Eric Ackland, owner of Amazing Bookstore. Photo by Brian Cohen

Don’t miss the beautiful ode to Squirrel Hill’s Amazing Books & Records, and to its owner Eric Ackland, in yesterday’s New York Times.

It’s a lovely piece of writing about a worthy subject — not just Amazing Books itself, but the value of a neighborhood bookstore and the meaningful role it can play in a community.

“Squirrel Hill is one of the oldest Jewish neighborhoods in the country, home to synagogues such as the Tree of Life, where 11 worshipers, from the three congregations sharing the building, were killed last fall by a gunman shouting anti-Semitic slurs,” writes Mark Oppenheimer. “After the massacre, shops like Amazing Books functioned as sanctuaries.”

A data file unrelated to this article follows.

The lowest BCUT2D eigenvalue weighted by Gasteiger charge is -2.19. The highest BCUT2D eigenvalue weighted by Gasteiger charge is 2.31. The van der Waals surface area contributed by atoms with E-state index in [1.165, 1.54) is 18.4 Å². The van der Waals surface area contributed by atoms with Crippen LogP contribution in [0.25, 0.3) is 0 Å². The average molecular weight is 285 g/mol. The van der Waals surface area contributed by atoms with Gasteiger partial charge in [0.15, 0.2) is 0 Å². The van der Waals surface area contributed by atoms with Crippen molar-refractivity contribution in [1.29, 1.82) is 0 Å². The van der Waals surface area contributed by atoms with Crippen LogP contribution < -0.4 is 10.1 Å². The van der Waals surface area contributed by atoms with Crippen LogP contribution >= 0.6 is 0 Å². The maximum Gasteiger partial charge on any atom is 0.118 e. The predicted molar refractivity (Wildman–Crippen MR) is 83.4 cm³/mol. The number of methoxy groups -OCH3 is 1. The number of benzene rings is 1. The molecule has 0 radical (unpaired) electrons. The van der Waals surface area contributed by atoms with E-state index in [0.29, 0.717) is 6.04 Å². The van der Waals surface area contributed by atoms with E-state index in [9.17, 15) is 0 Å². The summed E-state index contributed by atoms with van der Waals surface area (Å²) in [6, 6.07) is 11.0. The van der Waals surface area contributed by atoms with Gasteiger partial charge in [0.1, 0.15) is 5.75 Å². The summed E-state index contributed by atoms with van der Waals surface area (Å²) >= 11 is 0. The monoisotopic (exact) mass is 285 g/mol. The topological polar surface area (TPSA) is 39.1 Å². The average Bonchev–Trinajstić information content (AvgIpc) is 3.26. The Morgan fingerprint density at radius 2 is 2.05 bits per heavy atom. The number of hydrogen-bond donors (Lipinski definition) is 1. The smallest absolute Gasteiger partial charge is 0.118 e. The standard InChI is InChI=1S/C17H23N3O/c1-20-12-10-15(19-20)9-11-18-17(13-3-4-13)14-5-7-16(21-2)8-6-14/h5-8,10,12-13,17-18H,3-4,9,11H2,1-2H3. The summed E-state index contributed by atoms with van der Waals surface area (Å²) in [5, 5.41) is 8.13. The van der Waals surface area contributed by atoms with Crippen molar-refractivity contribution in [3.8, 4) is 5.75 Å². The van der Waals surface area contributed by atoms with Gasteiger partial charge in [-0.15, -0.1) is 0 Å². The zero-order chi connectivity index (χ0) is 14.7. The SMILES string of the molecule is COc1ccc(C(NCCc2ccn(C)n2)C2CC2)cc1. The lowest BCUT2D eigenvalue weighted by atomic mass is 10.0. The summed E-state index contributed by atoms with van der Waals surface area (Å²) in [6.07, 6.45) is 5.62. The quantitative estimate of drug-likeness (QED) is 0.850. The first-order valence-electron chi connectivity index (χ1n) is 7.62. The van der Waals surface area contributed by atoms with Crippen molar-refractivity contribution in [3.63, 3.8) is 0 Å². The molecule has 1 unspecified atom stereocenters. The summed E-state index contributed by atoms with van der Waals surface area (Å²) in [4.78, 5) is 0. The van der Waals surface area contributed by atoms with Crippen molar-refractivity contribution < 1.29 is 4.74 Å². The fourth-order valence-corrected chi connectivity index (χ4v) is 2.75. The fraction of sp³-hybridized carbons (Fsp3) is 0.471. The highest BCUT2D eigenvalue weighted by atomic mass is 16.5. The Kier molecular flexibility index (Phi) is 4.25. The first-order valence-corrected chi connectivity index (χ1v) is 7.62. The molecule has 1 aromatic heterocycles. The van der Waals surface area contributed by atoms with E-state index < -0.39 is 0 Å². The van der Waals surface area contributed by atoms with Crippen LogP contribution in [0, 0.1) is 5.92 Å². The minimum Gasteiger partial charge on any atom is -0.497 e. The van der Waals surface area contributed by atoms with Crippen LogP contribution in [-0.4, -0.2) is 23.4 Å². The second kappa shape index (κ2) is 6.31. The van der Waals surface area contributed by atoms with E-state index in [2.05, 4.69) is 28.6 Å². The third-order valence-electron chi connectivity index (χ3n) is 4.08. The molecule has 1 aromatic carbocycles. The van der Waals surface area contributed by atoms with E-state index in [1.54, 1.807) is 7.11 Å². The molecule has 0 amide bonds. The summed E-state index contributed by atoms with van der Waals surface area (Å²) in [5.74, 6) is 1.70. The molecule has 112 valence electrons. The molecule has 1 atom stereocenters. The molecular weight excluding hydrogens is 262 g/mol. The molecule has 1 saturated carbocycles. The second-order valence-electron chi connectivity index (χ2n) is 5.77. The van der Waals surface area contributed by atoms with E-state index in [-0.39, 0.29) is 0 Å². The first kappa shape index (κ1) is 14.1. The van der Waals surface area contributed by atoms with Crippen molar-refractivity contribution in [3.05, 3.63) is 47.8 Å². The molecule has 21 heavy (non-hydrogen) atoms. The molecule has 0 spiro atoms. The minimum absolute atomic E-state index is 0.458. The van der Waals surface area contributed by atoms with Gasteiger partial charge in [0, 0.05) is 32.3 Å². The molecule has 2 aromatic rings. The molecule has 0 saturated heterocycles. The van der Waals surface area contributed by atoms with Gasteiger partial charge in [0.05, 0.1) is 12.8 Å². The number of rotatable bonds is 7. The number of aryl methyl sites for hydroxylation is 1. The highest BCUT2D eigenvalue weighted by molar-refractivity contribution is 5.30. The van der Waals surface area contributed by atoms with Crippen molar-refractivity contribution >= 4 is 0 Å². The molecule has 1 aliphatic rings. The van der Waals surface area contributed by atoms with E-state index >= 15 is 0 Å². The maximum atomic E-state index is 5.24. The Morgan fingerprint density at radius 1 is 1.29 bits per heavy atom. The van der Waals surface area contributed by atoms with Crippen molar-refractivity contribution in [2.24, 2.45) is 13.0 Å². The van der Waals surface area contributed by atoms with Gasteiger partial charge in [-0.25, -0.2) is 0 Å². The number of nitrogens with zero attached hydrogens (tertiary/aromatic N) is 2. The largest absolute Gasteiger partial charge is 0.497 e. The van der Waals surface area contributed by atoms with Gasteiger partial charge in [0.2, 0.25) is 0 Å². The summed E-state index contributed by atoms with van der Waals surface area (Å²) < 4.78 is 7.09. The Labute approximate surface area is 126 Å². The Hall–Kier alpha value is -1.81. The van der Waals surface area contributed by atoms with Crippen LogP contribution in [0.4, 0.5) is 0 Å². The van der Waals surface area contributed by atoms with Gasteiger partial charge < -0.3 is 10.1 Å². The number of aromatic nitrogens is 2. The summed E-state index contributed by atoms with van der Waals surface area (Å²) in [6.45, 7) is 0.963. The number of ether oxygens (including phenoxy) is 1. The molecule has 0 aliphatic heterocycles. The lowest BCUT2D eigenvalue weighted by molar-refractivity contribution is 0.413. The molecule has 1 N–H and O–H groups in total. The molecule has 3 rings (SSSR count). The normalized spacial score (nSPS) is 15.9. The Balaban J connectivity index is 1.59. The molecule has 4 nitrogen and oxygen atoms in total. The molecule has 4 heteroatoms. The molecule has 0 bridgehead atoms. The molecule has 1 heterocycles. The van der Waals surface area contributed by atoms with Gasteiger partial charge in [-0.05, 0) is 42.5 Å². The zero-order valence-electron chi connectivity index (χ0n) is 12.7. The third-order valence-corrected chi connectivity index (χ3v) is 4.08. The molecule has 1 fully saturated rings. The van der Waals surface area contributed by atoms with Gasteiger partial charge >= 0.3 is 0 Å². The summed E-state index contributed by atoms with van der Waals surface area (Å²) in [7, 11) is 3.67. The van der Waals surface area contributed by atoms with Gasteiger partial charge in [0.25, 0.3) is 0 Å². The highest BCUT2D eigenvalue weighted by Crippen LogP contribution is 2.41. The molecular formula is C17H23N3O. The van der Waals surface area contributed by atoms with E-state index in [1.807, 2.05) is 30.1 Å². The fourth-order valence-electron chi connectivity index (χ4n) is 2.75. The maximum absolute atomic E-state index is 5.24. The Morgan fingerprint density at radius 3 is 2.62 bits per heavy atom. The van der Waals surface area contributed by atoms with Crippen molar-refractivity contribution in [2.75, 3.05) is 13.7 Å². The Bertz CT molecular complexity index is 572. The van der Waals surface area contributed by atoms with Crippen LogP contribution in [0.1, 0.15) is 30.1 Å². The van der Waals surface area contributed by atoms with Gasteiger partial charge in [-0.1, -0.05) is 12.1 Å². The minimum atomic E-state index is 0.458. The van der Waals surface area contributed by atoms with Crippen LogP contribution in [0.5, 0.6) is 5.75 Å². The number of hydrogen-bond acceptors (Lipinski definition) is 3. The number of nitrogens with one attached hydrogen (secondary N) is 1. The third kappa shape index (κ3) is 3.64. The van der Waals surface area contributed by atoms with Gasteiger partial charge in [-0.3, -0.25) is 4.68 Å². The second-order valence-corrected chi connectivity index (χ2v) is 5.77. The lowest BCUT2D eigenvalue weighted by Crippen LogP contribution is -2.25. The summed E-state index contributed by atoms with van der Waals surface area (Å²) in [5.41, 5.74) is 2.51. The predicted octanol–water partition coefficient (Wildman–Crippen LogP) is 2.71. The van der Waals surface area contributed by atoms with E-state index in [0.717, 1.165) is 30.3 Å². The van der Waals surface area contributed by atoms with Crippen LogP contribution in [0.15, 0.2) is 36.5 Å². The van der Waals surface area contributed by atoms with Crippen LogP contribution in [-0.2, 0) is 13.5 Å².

Browsing at Amazing Books can be “pleasurably disorienting,” Oppenheimer explains. “Standard sections like biography and literature are alphabetically organized, but other shelves have a logic all their own. On one, a Calvin and Hobbes compendium sits next to William Burroughs’s ‘Naked Lunch.’ In the vinyl racks, ‘The Greatest of Nat King Cole’ is one flip away from Elvis Costello and The Attractions’ ‘Goodbye Cruel World.’

Read the full story here.

Melissa Rayworth

Kidsburgh Editor Melissa Rayworth specializes in stories about culture, gender, design and parenting. She has written for a variety of outlets in the U.S. and Asia, and is a frequent contributor to The...